There’s the Rub



That was an awe-inspiring story that came out in the Inquirer last Monday about Dante Tabunar. He is the 44-year-old who graduated from PUP at the top of his class. In every sense of the word, “top,” and in every sense of the word, “class.”

Forced to quit school at 19 to help his family, he worked variously as house help, balut vendor, security guard, and printing press assistant, till he found a clerical job in the public affairs section of the Comelec in Quezon City. Through all this time, he never stopped dreaming of going back to school and earning a college degree. In 2009, he stopped dreaming and started acting, enrolling in PUP and majoring in IT but later shifting to business management. He finished his course in less than four years, studying by night and on weekends and reporting to the office by day, often after only three hours of sleep.

The sacrifice paid off. Last week, Tabunar graduated with the highest honors. The “bonus” of getting top honors came from his philosophy that if he was going to do anything anyway, he might as well do it well.

His 81-year-old mother was there to witness the event. As well indeed as his kids who made the event doubly joyous: His daughter graduated from UP a couple of years ago cum laude in economics, and his son finished his mathematics course at PUP at the same time he graduated. Now he has a past to look back on with pride and a future to look forward to with optimism.

It doesn’t end here for him: He plans to take up postgraduate studies in community work or public administration in UP. “Learning never stops,” he says. “I want to have a sense of fulfillment.”

This is the second time in a couple of months that a story has come out about people passionately, desperately wanting to get an education. The two stories are a study in contrast, this one having a happy, indeed luminous, ending, and the other a tragic, indeed horrendous, one. The other story of course was that of Kristel Tejada, the 16-year-old student who killed herself by drinking cleaning liquid after being dropped off the lists of UP Manila apparently for failing to pay P6,000 or so in tuition.

She had taken out a loan from the school of that amount which she had tried to pay back over the semester but failed. She applied for another loan but was refused. Faced with the prospect of not being able to get past the rut of want and misery—her parents could barely eke out a living doing manual work—she ended a life that had barely begun.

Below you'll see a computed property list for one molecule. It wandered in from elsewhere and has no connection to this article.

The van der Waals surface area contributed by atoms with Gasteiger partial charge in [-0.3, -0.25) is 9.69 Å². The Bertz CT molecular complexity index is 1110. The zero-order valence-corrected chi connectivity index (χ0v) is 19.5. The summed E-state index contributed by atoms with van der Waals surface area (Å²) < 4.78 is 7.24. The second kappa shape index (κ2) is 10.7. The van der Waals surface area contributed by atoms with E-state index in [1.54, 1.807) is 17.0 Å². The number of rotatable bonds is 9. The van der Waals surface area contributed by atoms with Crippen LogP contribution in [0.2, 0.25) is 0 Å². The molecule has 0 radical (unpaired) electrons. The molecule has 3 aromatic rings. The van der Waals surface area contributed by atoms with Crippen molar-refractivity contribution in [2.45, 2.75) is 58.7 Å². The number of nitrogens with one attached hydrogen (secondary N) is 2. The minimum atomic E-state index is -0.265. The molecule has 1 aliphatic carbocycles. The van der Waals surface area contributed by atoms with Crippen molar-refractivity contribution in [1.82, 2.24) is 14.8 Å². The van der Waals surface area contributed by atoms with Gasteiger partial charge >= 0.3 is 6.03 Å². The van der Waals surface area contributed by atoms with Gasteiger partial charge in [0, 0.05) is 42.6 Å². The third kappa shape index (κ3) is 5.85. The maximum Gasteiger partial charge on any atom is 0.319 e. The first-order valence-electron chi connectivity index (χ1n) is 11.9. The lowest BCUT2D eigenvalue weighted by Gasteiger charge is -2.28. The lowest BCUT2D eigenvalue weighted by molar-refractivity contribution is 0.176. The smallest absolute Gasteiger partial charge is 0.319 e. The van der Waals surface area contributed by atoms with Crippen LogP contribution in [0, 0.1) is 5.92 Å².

Both are admirable, even Tejada who took the way out. I will not say the easy way out, it is easy only if you live in more livable circumstances. If P6,000 is not a matter of heaven or hell for you, if P6,000 is not a matter of life and death for you. She is admirable in her ache to better herself, or improve her mind, or merely escape poverty, whatever education meant to her. How many kids her age value education like this? How many kids her age cling to the hope of school like this? Hell, I know some kids who would rather drink rat poison, or threaten to do so, than be forced to go to school, let alone college.

But Tabunar is obviously the far more admirable. Or the more easily posed as worthy of emulation. He is the one who shows that education is the surest—no, the only—way to escape poverty. At the very least, that is so not just because after graduating at the top of his class even at that age, he can look forward to more gainful employment. He will never have to ply the streets selling balut again, he will never have to spend sleepless nights guarding empty buildings again, even if there is nothing wrong with selling balut and being a security guard (today is Labor Day, there is such a thing as the dignity of labor).

Quite apart from that, Tabunar shows what real poverty is and how learning—or wanting to learn—is the surest—no, the only—way to escape it. Being poor is not just a plight, it is a mentality. It is not just a condition, it is an attitude. It is not just a lack of things, it is a sense of powerlessness before things. The day Tabunar refused to give up, the day he ruled to pick up schooling again one day, the day he did everything he needed to do to survive but dreamt of more than surviving, he stopped being poor. The resolve to study itself, the desire to learn itself, made him stop being poor. He might have lived in impoverished conditions, but he was no longer poor. He carried with him the seeds of progress.

Indeed, the day Tabunar refused to just get by in his studies, to get a diploma that he could hang on a wall, to get the credits that could get him a better job, the day he ruled to strive for excellence, to do the best that he could, to be the best that he could be, he stopped being poor. Being poor is not just having little or nothing, it is settling for having little or nothing. It is being resigned, it is being prostrate, ganyan talaga ang buhay, bahala na ang langit. The day Tabunar ruled to reach for things beyond his grasp, he stopped being poor and started being rich. That is what the rich do: They do not just think of getting by, they think of getting ahead. They do not just think of surviving, they think of prevailing. They do not just think of necessity, they think of possibility.

Still, indeed, the day that Tabunar sent his own kids to school, took pride in their accomplishments, continued to dream of studying, learning never stops, he showed not just what not being poor meant, he showed what being rich meant. Being rich is not just having things, it is having the things that matter. Being rich is not just the having of things, it is the pursuit of things. Being rich is, well, look at Tabunar and see if he is not rich in ways the rich themselves will never know. What can I say?

Truly inspiring.

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Tags: column , Conrado de Quiros , dante tabunar , human interest , Kristel Tejada

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